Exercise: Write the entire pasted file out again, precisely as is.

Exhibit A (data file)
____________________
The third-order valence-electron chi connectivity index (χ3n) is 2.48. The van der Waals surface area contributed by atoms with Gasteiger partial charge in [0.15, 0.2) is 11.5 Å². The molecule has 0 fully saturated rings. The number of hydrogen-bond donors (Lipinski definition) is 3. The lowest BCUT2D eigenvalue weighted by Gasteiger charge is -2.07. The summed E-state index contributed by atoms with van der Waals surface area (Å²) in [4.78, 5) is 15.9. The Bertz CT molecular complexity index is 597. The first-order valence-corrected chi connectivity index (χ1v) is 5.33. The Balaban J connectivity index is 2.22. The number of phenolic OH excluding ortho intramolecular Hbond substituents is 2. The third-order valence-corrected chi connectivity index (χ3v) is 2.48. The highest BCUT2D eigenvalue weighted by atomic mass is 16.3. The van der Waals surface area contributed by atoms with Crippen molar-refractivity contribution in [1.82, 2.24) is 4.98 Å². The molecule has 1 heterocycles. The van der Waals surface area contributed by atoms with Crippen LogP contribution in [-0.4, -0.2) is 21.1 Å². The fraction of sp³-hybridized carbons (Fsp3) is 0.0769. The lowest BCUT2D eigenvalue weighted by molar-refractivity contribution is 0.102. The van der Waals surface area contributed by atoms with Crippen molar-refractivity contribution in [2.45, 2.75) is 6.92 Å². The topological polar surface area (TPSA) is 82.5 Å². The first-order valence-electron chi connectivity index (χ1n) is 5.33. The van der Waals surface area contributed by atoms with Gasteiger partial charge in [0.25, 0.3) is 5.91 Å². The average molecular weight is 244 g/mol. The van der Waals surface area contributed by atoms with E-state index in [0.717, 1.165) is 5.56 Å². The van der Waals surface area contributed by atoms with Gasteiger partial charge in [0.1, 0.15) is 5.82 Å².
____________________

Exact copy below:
The third-order valence-electron chi connectivity index (χ3n) is 2.48. The van der Waals surface area contributed by atoms with Gasteiger partial charge in [0.15, 0.2) is 11.5 Å². The molecule has 0 fully saturated rings. The number of hydrogen-bond donors (Lipinski definition) is 3. The lowest BCUT2D eigenvalue weighted by Gasteiger charge is -2.07. The summed E-state index contributed by atoms with van der Waals surface area (Å²) in [4.78, 5) is 15.9. The Bertz CT molecular complexity index is 597. The first-order valence-corrected chi connectivity index (χ1v) is 5.33. The Balaban J connectivity index is 2.22. The number of phenolic OH excluding ortho intramolecular Hbond substituents is 2. The third-order valence-corrected chi connectivity index (χ3v) is 2.48. The highest BCUT2D eigenvalue weighted by atomic mass is 16.3. The van der Waals surface area contributed by atoms with Crippen molar-refractivity contribution in [1.82, 2.24) is 4.98 Å². The molecule has 1 heterocycles. The van der Waals surface area contributed by atoms with Crippen LogP contribution in [-0.4, -0.2) is 21.1 Å². The fraction of sp³-hybridized carbons (Fsp3) is 0.0769. The lowest BCUT2D eigenvalue weighted by molar-refractivity contribution is 0.102. The van der Waals surface area contributed by atoms with Crippen molar-refractivity contribution in [2.45, 2.75) is 6.92 Å². The topological polar surface area (TPSA) is 82.5 Å². The first-order valence-electron chi connectivity index (χ1n) is 5.33. The van der Waals surface area contributed by atoms with Gasteiger partial charge in [0.25, 0.3) is 5.91 Å². The average molecular weight is 244 g/mol. The van der Waals surface area contributed by atoms with E-state index in [0.717, 1.165) is 5.56 Å². The van der Waals surface area contributed by atoms with Gasteiger partial charge in [0.1, 0.15) is 5.82 Å².